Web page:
Termination for Cause vs. Convenience

April 30, 2019

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There may come a time during the course of a construction project when a contractor’s relationship is terminated. There are a number reasons this may occur such as:

  • The contractor’s financial trouble
  • Disputes regarding the quality of the work
  • Failing to adhere to the contract documents, or project schedule
  • Failing to pay trade contractors and material suppliers    

Termination for Cause

This occurs when one party cannot totally complete its contractual obligations. The contractor may terminate the contract due to the owner’s failure to pay. On the other hand, the typical scenario is the owner terminating the contractor for some, if not all, the reasons listed above. Termination for cause is an onerous provision which may have the potential of putting the contractor out of business. If it appears termination is imminent, the contractor should attempt, as much as possible, to come to a compatible resolution with the owner.    


Termination for Convenience

This is when neither party breaches the contract, but the relationship is terminated. Simply put, this allows the parties to amicably sever their relationship. This clause is usually written in the contract and allows both parties to end their contractual relationship without the need of costly litigation. The contractor is permitted to be paid for completed work, as well as reasonable profits and other costs. The owner is no longer required to make payments to the contractor, including anticipatory profits.         


Differences between Termination for Cause and for Convenience

There are significant differences between the termination provisions. Should the contractor be terminated for cause, the owner is no longer legally required to make payments to the contractor. In addition, the owner is permitted to use the contractor’s equipment—which was on the project site at the time of termination—to complete the project. The contractor can be liable to the owner for costs the owner may incur in completing the project which exceed the original or adjusted contract price.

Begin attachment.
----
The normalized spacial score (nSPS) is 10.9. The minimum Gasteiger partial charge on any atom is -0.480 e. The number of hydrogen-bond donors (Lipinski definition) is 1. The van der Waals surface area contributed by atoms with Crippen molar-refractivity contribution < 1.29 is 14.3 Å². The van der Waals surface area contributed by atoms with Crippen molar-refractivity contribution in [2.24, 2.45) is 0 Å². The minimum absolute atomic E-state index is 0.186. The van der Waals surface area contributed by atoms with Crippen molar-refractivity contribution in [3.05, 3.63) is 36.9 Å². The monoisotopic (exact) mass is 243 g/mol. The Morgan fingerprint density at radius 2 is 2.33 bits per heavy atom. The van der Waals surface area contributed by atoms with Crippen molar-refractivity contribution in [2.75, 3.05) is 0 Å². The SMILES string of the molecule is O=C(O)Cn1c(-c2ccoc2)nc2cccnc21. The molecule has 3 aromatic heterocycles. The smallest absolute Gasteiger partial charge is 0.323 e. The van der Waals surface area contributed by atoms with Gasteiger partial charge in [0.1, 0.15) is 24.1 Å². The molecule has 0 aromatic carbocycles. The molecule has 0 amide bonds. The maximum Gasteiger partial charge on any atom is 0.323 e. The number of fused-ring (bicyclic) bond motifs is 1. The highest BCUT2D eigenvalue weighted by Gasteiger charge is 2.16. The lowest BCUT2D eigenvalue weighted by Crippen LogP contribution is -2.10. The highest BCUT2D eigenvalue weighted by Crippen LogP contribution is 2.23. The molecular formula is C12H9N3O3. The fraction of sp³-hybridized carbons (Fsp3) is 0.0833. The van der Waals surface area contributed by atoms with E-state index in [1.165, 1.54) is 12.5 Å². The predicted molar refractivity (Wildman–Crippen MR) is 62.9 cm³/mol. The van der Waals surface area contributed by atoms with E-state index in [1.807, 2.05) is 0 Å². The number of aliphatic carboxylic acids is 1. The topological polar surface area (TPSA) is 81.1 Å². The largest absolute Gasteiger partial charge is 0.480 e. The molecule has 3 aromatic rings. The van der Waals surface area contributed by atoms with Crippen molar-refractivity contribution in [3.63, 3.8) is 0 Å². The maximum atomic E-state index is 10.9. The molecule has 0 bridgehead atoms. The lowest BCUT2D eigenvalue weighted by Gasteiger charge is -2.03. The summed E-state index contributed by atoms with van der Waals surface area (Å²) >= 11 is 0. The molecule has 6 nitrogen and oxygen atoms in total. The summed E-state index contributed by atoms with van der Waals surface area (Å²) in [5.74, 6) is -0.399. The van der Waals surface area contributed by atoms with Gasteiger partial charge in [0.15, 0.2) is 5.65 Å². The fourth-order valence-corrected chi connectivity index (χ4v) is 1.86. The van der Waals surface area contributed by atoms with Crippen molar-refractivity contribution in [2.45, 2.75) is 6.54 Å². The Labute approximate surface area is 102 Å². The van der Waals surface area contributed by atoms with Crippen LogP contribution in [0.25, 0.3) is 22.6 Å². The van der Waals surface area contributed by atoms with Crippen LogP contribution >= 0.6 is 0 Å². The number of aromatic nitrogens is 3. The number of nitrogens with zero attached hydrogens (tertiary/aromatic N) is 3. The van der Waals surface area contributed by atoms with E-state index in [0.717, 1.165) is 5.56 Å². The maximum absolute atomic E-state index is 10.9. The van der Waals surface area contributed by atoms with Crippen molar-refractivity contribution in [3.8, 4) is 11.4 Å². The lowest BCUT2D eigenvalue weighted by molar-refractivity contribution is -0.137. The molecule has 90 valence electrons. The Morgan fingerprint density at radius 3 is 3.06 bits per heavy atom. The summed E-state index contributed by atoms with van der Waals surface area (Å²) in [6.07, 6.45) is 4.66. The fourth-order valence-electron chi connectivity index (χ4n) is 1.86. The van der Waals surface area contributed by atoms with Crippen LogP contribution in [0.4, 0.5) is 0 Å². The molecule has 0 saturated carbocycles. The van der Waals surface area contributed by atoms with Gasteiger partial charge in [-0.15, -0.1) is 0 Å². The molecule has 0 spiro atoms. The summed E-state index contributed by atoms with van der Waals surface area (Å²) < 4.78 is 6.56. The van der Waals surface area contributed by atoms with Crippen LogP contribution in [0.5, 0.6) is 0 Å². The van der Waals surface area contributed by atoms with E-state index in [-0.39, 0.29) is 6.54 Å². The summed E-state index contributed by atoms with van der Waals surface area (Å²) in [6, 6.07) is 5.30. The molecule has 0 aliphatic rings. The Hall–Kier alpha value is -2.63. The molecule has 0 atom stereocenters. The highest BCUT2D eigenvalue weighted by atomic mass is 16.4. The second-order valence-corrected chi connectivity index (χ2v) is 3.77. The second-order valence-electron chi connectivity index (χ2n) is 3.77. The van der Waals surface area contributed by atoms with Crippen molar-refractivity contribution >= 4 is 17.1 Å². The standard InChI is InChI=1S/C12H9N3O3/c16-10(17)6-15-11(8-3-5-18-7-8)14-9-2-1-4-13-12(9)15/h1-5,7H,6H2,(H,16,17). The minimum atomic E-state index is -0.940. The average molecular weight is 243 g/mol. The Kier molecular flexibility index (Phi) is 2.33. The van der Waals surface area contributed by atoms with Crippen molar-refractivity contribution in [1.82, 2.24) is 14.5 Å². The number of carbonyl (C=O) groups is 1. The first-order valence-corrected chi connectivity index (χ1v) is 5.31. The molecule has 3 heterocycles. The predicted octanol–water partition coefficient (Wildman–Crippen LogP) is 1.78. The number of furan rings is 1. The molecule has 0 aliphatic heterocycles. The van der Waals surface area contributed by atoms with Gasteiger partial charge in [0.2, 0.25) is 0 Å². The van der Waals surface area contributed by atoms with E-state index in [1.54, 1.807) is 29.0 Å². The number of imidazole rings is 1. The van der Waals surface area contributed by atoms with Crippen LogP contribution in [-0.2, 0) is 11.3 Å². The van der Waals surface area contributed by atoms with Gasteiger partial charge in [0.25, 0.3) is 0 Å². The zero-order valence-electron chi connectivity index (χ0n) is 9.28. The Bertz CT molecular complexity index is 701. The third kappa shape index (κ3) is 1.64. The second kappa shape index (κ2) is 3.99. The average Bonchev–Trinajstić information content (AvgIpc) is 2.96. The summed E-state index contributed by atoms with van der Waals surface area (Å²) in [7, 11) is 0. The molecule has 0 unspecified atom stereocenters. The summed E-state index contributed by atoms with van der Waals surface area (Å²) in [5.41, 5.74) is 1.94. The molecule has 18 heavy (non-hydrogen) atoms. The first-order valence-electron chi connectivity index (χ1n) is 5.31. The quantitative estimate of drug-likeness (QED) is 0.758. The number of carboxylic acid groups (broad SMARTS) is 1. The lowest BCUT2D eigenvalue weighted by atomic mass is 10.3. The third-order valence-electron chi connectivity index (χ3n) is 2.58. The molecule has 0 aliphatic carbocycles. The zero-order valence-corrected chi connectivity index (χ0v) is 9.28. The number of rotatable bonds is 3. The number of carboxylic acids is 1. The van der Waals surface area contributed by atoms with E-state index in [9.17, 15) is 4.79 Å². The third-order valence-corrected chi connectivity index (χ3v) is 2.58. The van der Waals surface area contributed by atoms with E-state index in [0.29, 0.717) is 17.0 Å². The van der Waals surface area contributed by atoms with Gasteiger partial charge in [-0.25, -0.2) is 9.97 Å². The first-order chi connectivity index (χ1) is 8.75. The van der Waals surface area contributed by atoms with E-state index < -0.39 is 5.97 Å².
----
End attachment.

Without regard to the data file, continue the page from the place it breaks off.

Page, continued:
This is especially important if the contractor has posted Performance and Payment Bonds. If the contractor causes its surety to incur a loss due to a termination for cause, the contractor will remain corporately and personally liable to reimburse its surety for the loss. A termination for cause will more than likely have a severe impact on the contractor’s business. It may preclude it from procuring future work from that owner, as well as have an adverse effect on obtaining future bonding.

If you are not sure how your contract is written and need more information regarding contract terminations, call TSIB today at 201-267-7500! You may also learn more about construction contracts in our Contractual Risk Transfer eBook.

Understanding Contractual Risk Transfer

Topics: Contracts

Written by The TSIB Team

All Authors and TSIB